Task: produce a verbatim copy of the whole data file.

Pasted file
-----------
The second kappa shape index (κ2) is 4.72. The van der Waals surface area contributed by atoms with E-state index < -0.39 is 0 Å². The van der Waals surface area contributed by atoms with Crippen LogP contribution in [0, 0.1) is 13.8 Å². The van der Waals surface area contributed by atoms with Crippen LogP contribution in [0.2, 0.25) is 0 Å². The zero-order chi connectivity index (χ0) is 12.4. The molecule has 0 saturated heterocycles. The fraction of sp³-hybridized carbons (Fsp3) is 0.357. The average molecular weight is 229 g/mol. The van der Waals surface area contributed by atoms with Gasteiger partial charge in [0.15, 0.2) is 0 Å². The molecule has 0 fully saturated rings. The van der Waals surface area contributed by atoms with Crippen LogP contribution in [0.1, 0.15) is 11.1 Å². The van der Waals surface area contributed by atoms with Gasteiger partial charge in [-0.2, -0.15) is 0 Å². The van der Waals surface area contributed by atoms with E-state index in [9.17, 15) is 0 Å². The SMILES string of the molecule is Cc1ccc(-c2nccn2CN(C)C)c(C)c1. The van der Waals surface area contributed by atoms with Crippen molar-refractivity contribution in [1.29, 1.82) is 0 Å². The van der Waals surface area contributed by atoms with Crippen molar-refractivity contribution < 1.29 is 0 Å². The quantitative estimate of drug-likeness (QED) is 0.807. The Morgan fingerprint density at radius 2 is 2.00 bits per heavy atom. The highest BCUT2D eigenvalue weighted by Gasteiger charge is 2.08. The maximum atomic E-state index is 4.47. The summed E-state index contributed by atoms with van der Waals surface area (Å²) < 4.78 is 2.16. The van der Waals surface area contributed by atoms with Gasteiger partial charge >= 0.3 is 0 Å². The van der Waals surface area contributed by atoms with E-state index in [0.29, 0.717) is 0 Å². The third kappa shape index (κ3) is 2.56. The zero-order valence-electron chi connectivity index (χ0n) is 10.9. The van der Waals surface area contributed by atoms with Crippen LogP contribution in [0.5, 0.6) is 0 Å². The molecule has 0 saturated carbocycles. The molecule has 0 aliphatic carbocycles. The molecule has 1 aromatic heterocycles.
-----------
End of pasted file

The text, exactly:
The second kappa shape index (κ2) is 4.72. The van der Waals surface area contributed by atoms with E-state index < -0.39 is 0 Å². The van der Waals surface area contributed by atoms with Crippen LogP contribution in [0, 0.1) is 13.8 Å². The van der Waals surface area contributed by atoms with Crippen LogP contribution in [0.2, 0.25) is 0 Å². The zero-order chi connectivity index (χ0) is 12.4. The molecule has 0 saturated heterocycles. The fraction of sp³-hybridized carbons (Fsp3) is 0.357. The average molecular weight is 229 g/mol. The van der Waals surface area contributed by atoms with Gasteiger partial charge in [0.15, 0.2) is 0 Å². The molecule has 0 fully saturated rings. The van der Waals surface area contributed by atoms with Crippen LogP contribution in [0.1, 0.15) is 11.1 Å². The van der Waals surface area contributed by atoms with Gasteiger partial charge in [-0.2, -0.15) is 0 Å². The van der Waals surface area contributed by atoms with E-state index in [9.17, 15) is 0 Å². The SMILES string of the molecule is Cc1ccc(-c2nccn2CN(C)C)c(C)c1. The van der Waals surface area contributed by atoms with Crippen molar-refractivity contribution in [1.29, 1.82) is 0 Å². The van der Waals surface area contributed by atoms with Crippen molar-refractivity contribution < 1.29 is 0 Å². The quantitative estimate of drug-likeness (QED) is 0.807. The Morgan fingerprint density at radius 2 is 2.00 bits per heavy atom. The highest BCUT2D eigenvalue weighted by Gasteiger charge is 2.08. The maximum atomic E-state index is 4.47. The summed E-state index contributed by atoms with van der Waals surface area (Å²) < 4.78 is 2.16. The van der Waals surface area contributed by atoms with Gasteiger partial charge >= 0.3 is 0 Å². The van der Waals surface area contributed by atoms with E-state index in [0.29, 0.717) is 0 Å². The third kappa shape index (κ3) is 2.56. The zero-order valence-electron chi connectivity index (χ0n) is 10.9. The van der Waals surface area contributed by atoms with Crippen LogP contribution in [0.5, 0.6) is 0 Å². The molecule has 0 saturated carbocycles. The molecule has 0 aliphatic carbocycles. The molecule has 1 aromatic heterocycles.